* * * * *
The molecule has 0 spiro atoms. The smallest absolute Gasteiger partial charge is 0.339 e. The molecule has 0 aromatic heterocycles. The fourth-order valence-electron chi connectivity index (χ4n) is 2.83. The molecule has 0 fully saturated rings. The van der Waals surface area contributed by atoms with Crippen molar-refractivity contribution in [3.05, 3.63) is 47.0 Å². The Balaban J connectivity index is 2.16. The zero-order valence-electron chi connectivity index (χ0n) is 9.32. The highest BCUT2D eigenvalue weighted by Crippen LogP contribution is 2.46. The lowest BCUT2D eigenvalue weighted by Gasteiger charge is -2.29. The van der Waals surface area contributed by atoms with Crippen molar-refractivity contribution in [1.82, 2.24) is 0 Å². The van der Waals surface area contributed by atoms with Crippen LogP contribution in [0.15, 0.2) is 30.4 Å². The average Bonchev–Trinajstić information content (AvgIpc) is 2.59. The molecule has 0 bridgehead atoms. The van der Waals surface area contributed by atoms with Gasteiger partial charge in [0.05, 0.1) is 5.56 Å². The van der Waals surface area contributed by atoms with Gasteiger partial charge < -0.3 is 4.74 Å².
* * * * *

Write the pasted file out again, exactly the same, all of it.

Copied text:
The molecule has 0 spiro atoms. The smallest absolute Gasteiger partial charge is 0.339 e. The molecule has 0 aromatic heterocycles. The fourth-order valence-electron chi connectivity index (χ4n) is 2.83. The molecule has 0 fully saturated rings. The van der Waals surface area contributed by atoms with Crippen molar-refractivity contribution in [3.05, 3.63) is 47.0 Å². The Balaban J connectivity index is 2.16. The zero-order valence-electron chi connectivity index (χ0n) is 9.32. The highest BCUT2D eigenvalue weighted by Crippen LogP contribution is 2.46. The lowest BCUT2D eigenvalue weighted by Gasteiger charge is -2.29. The van der Waals surface area contributed by atoms with Crippen molar-refractivity contribution in [1.82, 2.24) is 0 Å². The van der Waals surface area contributed by atoms with Crippen LogP contribution in [0.15, 0.2) is 30.4 Å². The average Bonchev–Trinajstić information content (AvgIpc) is 2.59. The molecule has 0 bridgehead atoms. The van der Waals surface area contributed by atoms with Gasteiger partial charge in [0.05, 0.1) is 5.56 Å². The van der Waals surface area contributed by atoms with Gasteiger partial charge < -0.3 is 4.74 Å².